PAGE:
IS WALKING GOOD FOR ARTHRITIS IN THE KNEE?
Having arthritis in your knees and other joints can have painful, frustrating symptoms. Increasing your level of physical activity probably seems the last thing you want to do. However, you might be surprised to know that walking regularly, performing stretching exercises, and other body movements can alleviate your arthritic pain and enhance your mobility.
Experienced orthopedician Dr. Ajay Kumar Tiwari and his team are committed to providing high-quality personalized care to help arthritis patients overcome their pain and regain their quality of life. Learn more ways to minimize your knee pain caused by arthritis, including how you may benefit from increased physical activity.
The Benefits of Walking for Your Joints
It is a low-impact form of exercise because it puts less pressure on your weight-bearing such as your hips and knees.
Other benefits of walking include:
Keeps your cartilage healthy
The low-impact exercise like walking improves the flow of blood to the cartilage, which in turn helps the cartilage to get the required nutrients to protect the bony ends in your joints. Any movement increases joint lubrication, thereby decreasing pain, stiffness and increasing range of motion.
Strengthens your muscles
Strengthening your muscles allows you to handle more weight and protects your joints better.
Helps you to manage your weight
Extra weight adds more pressure to your weight-bearing joints and may aggravate inflammatory arthritis. Taking a walk can help you burn calories. The health of your joints can be improved even if you lose a few pounds of weight.
Is it better to walk indoors or outside for arthritis?
When you walk outdoors you engage more muscles, allowing the joints and other tissues to receive more blood flow. You can also meet new people by walking outside instead of walking on a treadmill inside. Social interaction offers positive benefits by making you walk longer and reducing pain.
When you walk outdoors make sure the path is even and safe because uneven sidewalks or tracks could increase the risk of slipping or falling.
If changes in the weather or temperature affect your arthritis, prefer indoor walking and if available walk with your friend for company.
Preparation tips for your walk:
Choose the right shoes
Pick the right shoes that are comfortable, flexible, and lightweight. While you walk, engage your whole foot to ensure your blood flow and muscles are active. Make sure you don’t tie your shoes too tight or place inserts that limit foot movement. If you engage your foot more, you will improve your balance more.
Consider walking sticks
A walking stick can alleviate joint pain, help with balance, and aid in overall stability. It might be a good idea to speak to your doctor about this.
Pack your water bottle
Keep yourself hydrated by drinking a few cups of water prior to starting your walk, as well as a few more after finishing. If you plan longer workouts or walk a long distance, make sure you have a water bottle and drink water every 20-30 minutes.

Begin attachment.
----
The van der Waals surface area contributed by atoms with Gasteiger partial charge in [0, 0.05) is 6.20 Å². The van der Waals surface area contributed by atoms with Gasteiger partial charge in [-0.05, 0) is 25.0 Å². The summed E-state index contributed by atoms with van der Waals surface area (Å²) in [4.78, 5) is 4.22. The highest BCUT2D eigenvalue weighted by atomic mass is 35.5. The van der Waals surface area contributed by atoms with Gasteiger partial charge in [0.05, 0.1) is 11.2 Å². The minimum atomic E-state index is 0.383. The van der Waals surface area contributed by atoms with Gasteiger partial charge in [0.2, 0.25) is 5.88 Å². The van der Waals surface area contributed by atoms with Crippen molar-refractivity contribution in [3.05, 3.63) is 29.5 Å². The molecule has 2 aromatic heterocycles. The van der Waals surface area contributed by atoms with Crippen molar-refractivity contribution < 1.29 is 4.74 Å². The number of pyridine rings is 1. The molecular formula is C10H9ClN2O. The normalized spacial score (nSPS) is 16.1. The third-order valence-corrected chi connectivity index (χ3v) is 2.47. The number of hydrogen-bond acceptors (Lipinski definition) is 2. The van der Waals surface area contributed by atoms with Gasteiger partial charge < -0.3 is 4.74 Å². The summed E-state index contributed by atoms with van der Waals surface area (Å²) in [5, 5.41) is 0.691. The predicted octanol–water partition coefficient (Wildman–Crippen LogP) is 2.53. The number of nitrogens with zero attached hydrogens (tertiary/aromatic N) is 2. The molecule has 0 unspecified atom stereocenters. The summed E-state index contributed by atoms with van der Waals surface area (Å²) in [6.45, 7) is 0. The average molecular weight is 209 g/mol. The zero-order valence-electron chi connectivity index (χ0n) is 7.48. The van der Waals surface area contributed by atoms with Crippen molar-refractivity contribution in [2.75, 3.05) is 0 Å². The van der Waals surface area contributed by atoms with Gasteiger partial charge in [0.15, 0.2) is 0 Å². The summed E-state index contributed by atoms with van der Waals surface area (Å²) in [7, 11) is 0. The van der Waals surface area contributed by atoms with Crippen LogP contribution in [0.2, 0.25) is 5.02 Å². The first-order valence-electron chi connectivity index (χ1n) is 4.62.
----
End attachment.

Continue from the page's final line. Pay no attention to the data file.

The Best Way to Start a Walking Program with Arthritis
A good start to a walking program for beginners is to speak with a doctor before beginning. Know the present limitations of your joints and try to work within those limitations. Your physical therapists or doctor can design a walking plan based on your condition that will benefit your joints without aggravating them.
Here are some more tips to help you protect your joints:
In the first week, start with five minutes walk every day and in the next week increase the time or distance of walking. If you need a personalized program, reach out to your doctor or physical therapist for help.
Build up to 30 minutes per day
Get 30 minutes of moderate intensity aerobic exercise every day. If your breathing rate is elevated or if fatigue is an issue, split that 30 minutes into 10 minute blocks with a 3 to 5 minute break in between.
Modify your routine as required
Listen to your body because joint pain can be different from one day to the next. That’s why you need to adjust how far and how long you walk every day based on your daily feelings. If you get up with extreme joint stiffness, you may benefit from gentle exercises, but a long walk would be far out of your comfort zone.
Warm up your joints by moving them gently at first. You may start with moderate exercises for five to ten minutes before beginning an aerobic exercise. Whenever you start walking, ensure that every step is landed softly.
Stop if you feel uncomfortable
Take a break, if you feel pain in your joints — sit down for a few minutes and take a deep breath, then get up and start again. If you feel sharp and stabbing pain, or if the pain seems new, think it is done for the day. Consult your doctor and explain to him about the pain you experienced. He will assess your problem and provide a solution.
Stretch every day
Even if you experience flare-ups of Rheumatoid arthritis or an increase in osteoarthritic pain, staying active is still important. You might be able to relieve some of the pain by simple stretching.
Joint pains can be treated in many ways. To know more detailed information and other treatment options consult Dr. Ajay Kumar Tiwari, orthopedic doctor and one of the top joint replacement surgeons in Hyderabad. Call +91 98499 82203 for appointments.